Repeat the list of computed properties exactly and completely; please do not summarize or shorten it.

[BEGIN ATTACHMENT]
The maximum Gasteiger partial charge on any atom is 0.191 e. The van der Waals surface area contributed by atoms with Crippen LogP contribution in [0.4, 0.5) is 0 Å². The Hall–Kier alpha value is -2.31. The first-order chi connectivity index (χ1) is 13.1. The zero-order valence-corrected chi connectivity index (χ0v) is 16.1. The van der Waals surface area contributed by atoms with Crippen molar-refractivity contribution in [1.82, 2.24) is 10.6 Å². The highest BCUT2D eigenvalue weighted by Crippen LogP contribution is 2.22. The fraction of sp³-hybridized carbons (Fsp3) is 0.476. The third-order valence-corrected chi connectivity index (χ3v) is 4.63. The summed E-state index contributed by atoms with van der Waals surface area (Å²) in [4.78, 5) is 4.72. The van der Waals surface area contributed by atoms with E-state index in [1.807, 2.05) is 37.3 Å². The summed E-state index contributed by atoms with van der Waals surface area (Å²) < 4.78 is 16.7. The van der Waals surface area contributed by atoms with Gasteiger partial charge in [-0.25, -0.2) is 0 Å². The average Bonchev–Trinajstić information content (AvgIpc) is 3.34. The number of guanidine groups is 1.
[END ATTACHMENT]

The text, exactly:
The maximum Gasteiger partial charge on any atom is 0.191 e. The van der Waals surface area contributed by atoms with Crippen LogP contribution in [0.4, 0.5) is 0 Å². The Hall–Kier alpha value is -2.31. The first-order chi connectivity index (χ1) is 13.1. The zero-order valence-corrected chi connectivity index (χ0v) is 16.1. The van der Waals surface area contributed by atoms with Crippen molar-refractivity contribution in [1.82, 2.24) is 10.6 Å². The highest BCUT2D eigenvalue weighted by Crippen LogP contribution is 2.22. The fraction of sp³-hybridized carbons (Fsp3) is 0.476. The third-order valence-corrected chi connectivity index (χ3v) is 4.63. The summed E-state index contributed by atoms with van der Waals surface area (Å²) in [4.78, 5) is 4.72. The van der Waals surface area contributed by atoms with E-state index in [1.807, 2.05) is 37.3 Å². The summed E-state index contributed by atoms with van der Waals surface area (Å²) < 4.78 is 16.7. The van der Waals surface area contributed by atoms with Gasteiger partial charge in [-0.25, -0.2) is 0 Å². The average Bonchev–Trinajstić information content (AvgIpc) is 3.34. The number of guanidine groups is 1.